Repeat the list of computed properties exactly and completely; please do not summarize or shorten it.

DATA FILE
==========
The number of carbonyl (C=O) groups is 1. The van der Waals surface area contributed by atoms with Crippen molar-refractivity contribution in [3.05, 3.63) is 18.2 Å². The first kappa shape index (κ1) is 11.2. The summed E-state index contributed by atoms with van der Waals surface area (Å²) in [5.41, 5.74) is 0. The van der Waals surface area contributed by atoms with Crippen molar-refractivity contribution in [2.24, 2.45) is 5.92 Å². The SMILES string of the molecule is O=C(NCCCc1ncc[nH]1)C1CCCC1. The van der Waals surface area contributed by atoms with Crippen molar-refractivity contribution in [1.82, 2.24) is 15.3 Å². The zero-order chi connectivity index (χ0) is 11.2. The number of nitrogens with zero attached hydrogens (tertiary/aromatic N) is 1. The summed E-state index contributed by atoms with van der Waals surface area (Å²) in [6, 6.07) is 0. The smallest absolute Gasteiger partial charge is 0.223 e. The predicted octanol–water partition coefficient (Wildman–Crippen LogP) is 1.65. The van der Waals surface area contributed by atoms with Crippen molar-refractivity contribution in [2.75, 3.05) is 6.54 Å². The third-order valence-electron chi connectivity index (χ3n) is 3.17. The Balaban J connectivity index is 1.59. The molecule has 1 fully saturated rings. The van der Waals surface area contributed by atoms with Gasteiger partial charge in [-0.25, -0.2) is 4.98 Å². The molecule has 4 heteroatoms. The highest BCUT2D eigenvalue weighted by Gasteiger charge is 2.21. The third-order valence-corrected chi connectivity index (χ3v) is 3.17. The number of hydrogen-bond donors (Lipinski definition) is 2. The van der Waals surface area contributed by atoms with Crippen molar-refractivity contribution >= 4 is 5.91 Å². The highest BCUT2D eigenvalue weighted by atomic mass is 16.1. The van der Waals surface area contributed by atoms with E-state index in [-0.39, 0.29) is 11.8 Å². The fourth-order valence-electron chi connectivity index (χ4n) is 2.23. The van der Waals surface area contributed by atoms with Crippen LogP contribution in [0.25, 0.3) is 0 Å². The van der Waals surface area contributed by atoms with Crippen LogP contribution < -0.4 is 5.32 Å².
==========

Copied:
The number of carbonyl (C=O) groups is 1. The van der Waals surface area contributed by atoms with Crippen molar-refractivity contribution in [3.05, 3.63) is 18.2 Å². The first kappa shape index (κ1) is 11.2. The summed E-state index contributed by atoms with van der Waals surface area (Å²) in [5.41, 5.74) is 0. The van der Waals surface area contributed by atoms with Crippen molar-refractivity contribution in [2.24, 2.45) is 5.92 Å². The SMILES string of the molecule is O=C(NCCCc1ncc[nH]1)C1CCCC1. The van der Waals surface area contributed by atoms with Crippen molar-refractivity contribution in [1.82, 2.24) is 15.3 Å². The zero-order chi connectivity index (χ0) is 11.2. The number of nitrogens with zero attached hydrogens (tertiary/aromatic N) is 1. The summed E-state index contributed by atoms with van der Waals surface area (Å²) in [6, 6.07) is 0. The smallest absolute Gasteiger partial charge is 0.223 e. The predicted octanol–water partition coefficient (Wildman–Crippen LogP) is 1.65. The van der Waals surface area contributed by atoms with Crippen molar-refractivity contribution in [2.75, 3.05) is 6.54 Å². The third-order valence-electron chi connectivity index (χ3n) is 3.17. The Balaban J connectivity index is 1.59. The molecule has 1 fully saturated rings. The van der Waals surface area contributed by atoms with Gasteiger partial charge in [-0.25, -0.2) is 4.98 Å². The molecule has 4 heteroatoms. The highest BCUT2D eigenvalue weighted by Gasteiger charge is 2.21. The third-order valence-corrected chi connectivity index (χ3v) is 3.17. The number of hydrogen-bond donors (Lipinski definition) is 2. The van der Waals surface area contributed by atoms with Crippen molar-refractivity contribution >= 4 is 5.91 Å². The highest BCUT2D eigenvalue weighted by atomic mass is 16.1. The van der Waals surface area contributed by atoms with E-state index in [-0.39, 0.29) is 11.8 Å². The fourth-order valence-electron chi connectivity index (χ4n) is 2.23. The van der Waals surface area contributed by atoms with Crippen LogP contribution in [0.25, 0.3) is 0 Å². The van der Waals surface area contributed by atoms with Crippen LogP contribution < -0.4 is 5.32 Å².